If the plan goes as planned, European law enforcers will be able to stop fugitives, suspected criminals and even speeding drivers with a simple radio command from a control room.
The technology is part of a six-year development plan by the ‘European Network of Law Enforcement Technologies’, or Enlets, a working group for police cooperation across the EU, reports the Telegraph.
“Cars on the run can be dangerous for citizens,” the newspaper cites a document leaked by state power watchdog Statewatch.
“Criminal offenders will take risks to escape after a crime. In most cases the police are unable to chase the criminal due to a lack of efficient means to stop the vehicle safely,” it says.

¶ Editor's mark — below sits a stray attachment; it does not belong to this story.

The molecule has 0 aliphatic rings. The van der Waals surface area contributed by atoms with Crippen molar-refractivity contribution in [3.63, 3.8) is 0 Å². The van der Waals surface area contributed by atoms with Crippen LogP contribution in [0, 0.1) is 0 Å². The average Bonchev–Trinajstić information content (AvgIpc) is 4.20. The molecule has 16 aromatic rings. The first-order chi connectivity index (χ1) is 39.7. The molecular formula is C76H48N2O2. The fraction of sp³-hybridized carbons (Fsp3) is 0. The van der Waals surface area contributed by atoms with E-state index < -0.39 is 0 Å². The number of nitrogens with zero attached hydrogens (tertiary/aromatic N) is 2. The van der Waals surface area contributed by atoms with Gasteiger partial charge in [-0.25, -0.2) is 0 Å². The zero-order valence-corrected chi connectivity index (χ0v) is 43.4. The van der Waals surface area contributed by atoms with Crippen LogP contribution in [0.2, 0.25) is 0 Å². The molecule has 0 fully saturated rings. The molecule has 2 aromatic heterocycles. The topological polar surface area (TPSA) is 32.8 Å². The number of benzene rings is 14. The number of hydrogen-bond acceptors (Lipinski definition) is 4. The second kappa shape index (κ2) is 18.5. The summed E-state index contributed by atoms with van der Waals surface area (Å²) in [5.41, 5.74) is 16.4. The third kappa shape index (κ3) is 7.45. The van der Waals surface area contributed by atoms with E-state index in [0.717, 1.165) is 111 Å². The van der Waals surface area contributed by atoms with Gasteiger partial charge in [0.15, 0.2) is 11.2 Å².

Remote control of car electronics is far from novel. A modern car is equipped with a network of microcomputers, which monitors and controls everything from ignition and flow of fuel to radio station being played. And increasingly cars can communicate wirelessly, a technology called telematics.
Loan firms and car dealerships has been using the benefits of electronically-controlled cars for years. A vehicle sold in subprime market can be equipped with a black box, which reminds the client of overdue payments with honking horns and flashing lights and would disable the engine completely a few days later, unless the money is paid. And a GPS receiver would tell the dealership the exact location where the car can be collected.